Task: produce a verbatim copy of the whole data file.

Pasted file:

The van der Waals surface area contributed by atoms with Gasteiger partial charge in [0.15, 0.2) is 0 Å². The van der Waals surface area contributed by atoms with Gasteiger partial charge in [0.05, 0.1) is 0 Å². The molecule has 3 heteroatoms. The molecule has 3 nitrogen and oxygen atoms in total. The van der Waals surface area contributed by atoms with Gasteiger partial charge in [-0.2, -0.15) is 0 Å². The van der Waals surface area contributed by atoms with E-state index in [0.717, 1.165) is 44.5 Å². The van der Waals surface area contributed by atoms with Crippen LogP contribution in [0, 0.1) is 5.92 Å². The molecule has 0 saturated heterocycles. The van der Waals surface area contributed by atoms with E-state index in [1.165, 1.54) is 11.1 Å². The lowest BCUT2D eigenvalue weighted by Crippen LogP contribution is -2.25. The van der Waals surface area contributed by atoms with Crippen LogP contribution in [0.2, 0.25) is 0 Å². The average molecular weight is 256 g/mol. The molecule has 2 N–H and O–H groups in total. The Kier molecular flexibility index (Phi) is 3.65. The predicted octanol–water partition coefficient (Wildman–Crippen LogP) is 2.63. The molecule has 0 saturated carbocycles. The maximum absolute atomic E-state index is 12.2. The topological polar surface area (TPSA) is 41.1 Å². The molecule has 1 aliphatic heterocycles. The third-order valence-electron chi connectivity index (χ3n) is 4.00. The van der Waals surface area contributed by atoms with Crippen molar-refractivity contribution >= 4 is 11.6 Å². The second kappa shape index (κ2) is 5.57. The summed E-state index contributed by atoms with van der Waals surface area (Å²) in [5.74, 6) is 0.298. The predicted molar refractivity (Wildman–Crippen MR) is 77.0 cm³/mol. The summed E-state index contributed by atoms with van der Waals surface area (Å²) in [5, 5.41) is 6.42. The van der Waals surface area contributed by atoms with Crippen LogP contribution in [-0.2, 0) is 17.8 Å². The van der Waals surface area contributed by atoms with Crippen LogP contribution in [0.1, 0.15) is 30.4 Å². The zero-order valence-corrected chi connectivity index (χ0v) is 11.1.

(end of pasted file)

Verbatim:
The van der Waals surface area contributed by atoms with Gasteiger partial charge in [0.15, 0.2) is 0 Å². The van der Waals surface area contributed by atoms with Gasteiger partial charge in [0.05, 0.1) is 0 Å². The molecule has 3 heteroatoms. The molecule has 3 nitrogen and oxygen atoms in total. The van der Waals surface area contributed by atoms with Gasteiger partial charge in [-0.2, -0.15) is 0 Å². The van der Waals surface area contributed by atoms with E-state index in [0.717, 1.165) is 44.5 Å². The van der Waals surface area contributed by atoms with Crippen LogP contribution in [0, 0.1) is 5.92 Å². The molecule has 0 saturated heterocycles. The van der Waals surface area contributed by atoms with E-state index in [1.165, 1.54) is 11.1 Å². The lowest BCUT2D eigenvalue weighted by Crippen LogP contribution is -2.25. The van der Waals surface area contributed by atoms with Crippen LogP contribution in [0.2, 0.25) is 0 Å². The average molecular weight is 256 g/mol. The molecule has 2 N–H and O–H groups in total. The Kier molecular flexibility index (Phi) is 3.65. The predicted octanol–water partition coefficient (Wildman–Crippen LogP) is 2.63. The molecule has 0 saturated carbocycles. The maximum absolute atomic E-state index is 12.2. The topological polar surface area (TPSA) is 41.1 Å². The molecule has 1 aliphatic heterocycles. The third-order valence-electron chi connectivity index (χ3n) is 4.00. The van der Waals surface area contributed by atoms with Crippen molar-refractivity contribution >= 4 is 11.6 Å². The second kappa shape index (κ2) is 5.57. The summed E-state index contributed by atoms with van der Waals surface area (Å²) in [5.74, 6) is 0.298. The predicted molar refractivity (Wildman–Crippen MR) is 77.0 cm³/mol. The summed E-state index contributed by atoms with van der Waals surface area (Å²) in [5, 5.41) is 6.42. The van der Waals surface area contributed by atoms with Crippen LogP contribution in [-0.2, 0) is 17.8 Å². The van der Waals surface area contributed by atoms with Crippen LogP contribution in [0.1, 0.15) is 30.4 Å². The zero-order valence-corrected chi connectivity index (χ0v) is 11.1.